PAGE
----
IPC PERSPECTIVES - Spring, 1997
Managing Information in an Electronic World
"In this, the age of information technology, we move from a paper-based to an electronic- based environment. This creates both new challenges and opportunities for managing the flow of information," said John Eichmanis, special policy advisor for Ontario's Information and Privacy Commissioner, in a speech given at a meeting of the capital region chapter of ARMA (formerly, the Association of Records Managers and Administrators) held in Ottawa on March 18, 1997.
In his address, Eichmanis explained that today, with the advent of new information technologies, the variety of ways that information can be created, stored and used has increased in comparison to the days when information was produced and stored in paper form only. Now, records are not only created and stored electronically, but must also be retrieved in the same way. He reminded the audience that despite the form that a record or piece of information takes, the Freedom of Information and the Protection of Privacy Act, and theMunicipal Freedom of Information and the Protection of Privacy Act still apply to information of government organizations, thus making the management of recorded electronic information integral to the Acts.
The presentation coincides with the release of the IPC's paper entitled, Electronic Records: Maximizing Best Practices and the Practice entitled Privacy Protection Principles for Electronic Mail Systems. The papers outline useful practices for government organizations to consider with regard to how they currently manage information and provides discussion on how technology will affect the day-to-day operations of the records management function in the public sector. It offers suggestions for the implementation of electronic records management practices and advises that organizations consider their individual circumstances when reviewing them.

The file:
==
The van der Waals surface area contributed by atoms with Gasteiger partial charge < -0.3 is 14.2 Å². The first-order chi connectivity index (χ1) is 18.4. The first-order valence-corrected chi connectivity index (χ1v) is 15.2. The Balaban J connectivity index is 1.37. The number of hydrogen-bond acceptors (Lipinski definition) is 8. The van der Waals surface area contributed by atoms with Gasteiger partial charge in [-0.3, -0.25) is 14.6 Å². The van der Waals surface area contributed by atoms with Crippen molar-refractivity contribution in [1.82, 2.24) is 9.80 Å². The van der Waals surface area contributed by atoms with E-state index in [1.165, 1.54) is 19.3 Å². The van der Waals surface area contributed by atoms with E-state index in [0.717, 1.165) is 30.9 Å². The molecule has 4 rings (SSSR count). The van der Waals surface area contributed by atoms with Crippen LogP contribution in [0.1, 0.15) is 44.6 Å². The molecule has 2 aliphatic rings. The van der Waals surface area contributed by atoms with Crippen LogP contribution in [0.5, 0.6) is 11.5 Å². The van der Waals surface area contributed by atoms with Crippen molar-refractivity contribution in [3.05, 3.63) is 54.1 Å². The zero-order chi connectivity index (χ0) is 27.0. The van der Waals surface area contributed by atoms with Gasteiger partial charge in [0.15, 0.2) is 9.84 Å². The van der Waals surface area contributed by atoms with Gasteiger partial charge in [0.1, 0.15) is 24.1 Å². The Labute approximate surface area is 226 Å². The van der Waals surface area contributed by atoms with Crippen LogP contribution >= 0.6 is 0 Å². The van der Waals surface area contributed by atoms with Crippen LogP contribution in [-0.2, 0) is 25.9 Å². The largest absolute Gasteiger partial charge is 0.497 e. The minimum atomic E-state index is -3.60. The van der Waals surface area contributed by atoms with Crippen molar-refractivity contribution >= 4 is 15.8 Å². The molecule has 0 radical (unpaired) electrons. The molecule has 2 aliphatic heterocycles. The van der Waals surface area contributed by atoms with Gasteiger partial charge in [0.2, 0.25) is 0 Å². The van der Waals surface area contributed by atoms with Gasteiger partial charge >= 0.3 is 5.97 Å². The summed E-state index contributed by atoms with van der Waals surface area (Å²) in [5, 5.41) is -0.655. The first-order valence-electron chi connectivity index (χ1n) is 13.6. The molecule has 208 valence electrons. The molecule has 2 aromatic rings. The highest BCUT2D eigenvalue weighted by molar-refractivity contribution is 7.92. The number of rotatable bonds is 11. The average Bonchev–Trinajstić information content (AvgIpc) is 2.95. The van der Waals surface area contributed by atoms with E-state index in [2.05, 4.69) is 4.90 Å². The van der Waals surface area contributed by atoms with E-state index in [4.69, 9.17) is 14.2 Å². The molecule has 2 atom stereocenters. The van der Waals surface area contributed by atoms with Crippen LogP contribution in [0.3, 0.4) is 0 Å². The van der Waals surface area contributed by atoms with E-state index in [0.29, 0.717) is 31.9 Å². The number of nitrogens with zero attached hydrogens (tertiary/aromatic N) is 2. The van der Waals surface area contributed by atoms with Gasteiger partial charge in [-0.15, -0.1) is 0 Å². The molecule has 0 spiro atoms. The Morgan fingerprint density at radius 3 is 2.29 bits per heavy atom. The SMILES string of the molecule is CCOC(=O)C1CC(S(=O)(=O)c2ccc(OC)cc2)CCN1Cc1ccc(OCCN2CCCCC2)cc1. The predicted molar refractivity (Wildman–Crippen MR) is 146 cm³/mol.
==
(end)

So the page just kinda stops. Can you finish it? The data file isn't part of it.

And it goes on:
One of the benefits of new technology is that it should enhance the ability of the public to access information - a key feature in the development of the information highway. For both the purposes of the Acts and for the benefits to be gained by this technology, this paper suggests ways to assist organizations to maximize the potential benefits.
"The paper provides 18 practices with a discussion of the reasoning behind each,"says Eichmanis. "They deal with issues of what constitutes an electronic record, anticipating future access requirements, retaining and accessing electronic records, security issues and how electronic records can assist an organization with routine disclosure and active dissemination. These are all issues that organizations consider when managing the information that they are responsible for today."
Government organizations are experiencing a period of transition as more computerization enters the workplace and electronic records replace paper. While information technology provides an additional means to provide services to the public, it also creates new challenges - in particular, how to manage information in an electronic world.
The paper, Electronic Records: Maximizing Best Practices, and the Practices entitled Privacy Protection Principles for Electronic Mail Systems can be obtained by calling the IPC Communications department at (416) 326-3333 or 1-800-387-0073. They are also available on the IPC web site at http://www.ipc.on.ca.
Index of Practices